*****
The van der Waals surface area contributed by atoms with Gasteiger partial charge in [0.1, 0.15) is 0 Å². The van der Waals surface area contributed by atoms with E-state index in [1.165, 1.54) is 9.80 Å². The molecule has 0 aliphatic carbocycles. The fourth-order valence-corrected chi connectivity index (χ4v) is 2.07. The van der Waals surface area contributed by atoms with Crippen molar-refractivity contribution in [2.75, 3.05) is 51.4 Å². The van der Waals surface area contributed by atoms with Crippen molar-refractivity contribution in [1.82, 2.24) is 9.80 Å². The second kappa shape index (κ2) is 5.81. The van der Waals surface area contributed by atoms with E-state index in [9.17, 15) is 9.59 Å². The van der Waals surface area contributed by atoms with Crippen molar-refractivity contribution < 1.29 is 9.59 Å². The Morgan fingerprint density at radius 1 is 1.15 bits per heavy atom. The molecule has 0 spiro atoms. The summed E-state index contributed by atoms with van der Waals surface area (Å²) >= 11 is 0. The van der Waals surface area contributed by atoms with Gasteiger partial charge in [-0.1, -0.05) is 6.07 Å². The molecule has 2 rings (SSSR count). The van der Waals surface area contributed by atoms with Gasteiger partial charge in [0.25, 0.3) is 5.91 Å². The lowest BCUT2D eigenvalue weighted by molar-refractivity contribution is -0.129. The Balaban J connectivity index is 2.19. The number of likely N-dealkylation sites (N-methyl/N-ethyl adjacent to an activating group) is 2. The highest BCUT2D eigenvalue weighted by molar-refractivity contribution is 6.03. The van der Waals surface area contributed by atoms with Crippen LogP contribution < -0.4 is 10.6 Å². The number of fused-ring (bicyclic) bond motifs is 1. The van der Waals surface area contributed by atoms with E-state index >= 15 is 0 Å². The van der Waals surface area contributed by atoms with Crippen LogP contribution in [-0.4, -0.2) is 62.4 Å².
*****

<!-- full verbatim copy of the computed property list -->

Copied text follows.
The van der Waals surface area contributed by atoms with Gasteiger partial charge in [0.1, 0.15) is 0 Å². The van der Waals surface area contributed by atoms with E-state index in [1.165, 1.54) is 9.80 Å². The molecule has 0 aliphatic carbocycles. The fourth-order valence-corrected chi connectivity index (χ4v) is 2.07. The van der Waals surface area contributed by atoms with Crippen molar-refractivity contribution in [2.75, 3.05) is 51.4 Å². The van der Waals surface area contributed by atoms with Crippen molar-refractivity contribution in [1.82, 2.24) is 9.80 Å². The second kappa shape index (κ2) is 5.81. The van der Waals surface area contributed by atoms with E-state index in [9.17, 15) is 9.59 Å². The van der Waals surface area contributed by atoms with Crippen molar-refractivity contribution < 1.29 is 9.59 Å². The Morgan fingerprint density at radius 1 is 1.15 bits per heavy atom. The molecule has 0 spiro atoms. The summed E-state index contributed by atoms with van der Waals surface area (Å²) >= 11 is 0. The van der Waals surface area contributed by atoms with Gasteiger partial charge in [-0.1, -0.05) is 6.07 Å². The molecule has 2 rings (SSSR count). The van der Waals surface area contributed by atoms with Gasteiger partial charge in [0.25, 0.3) is 5.91 Å². The lowest BCUT2D eigenvalue weighted by molar-refractivity contribution is -0.129. The Balaban J connectivity index is 2.19. The number of likely N-dealkylation sites (N-methyl/N-ethyl adjacent to an activating group) is 2. The highest BCUT2D eigenvalue weighted by molar-refractivity contribution is 6.03. The van der Waals surface area contributed by atoms with Crippen LogP contribution < -0.4 is 10.6 Å². The number of fused-ring (bicyclic) bond motifs is 1. The van der Waals surface area contributed by atoms with E-state index >= 15 is 0 Å². The van der Waals surface area contributed by atoms with Crippen LogP contribution in [-0.4, -0.2) is 62.4 Å².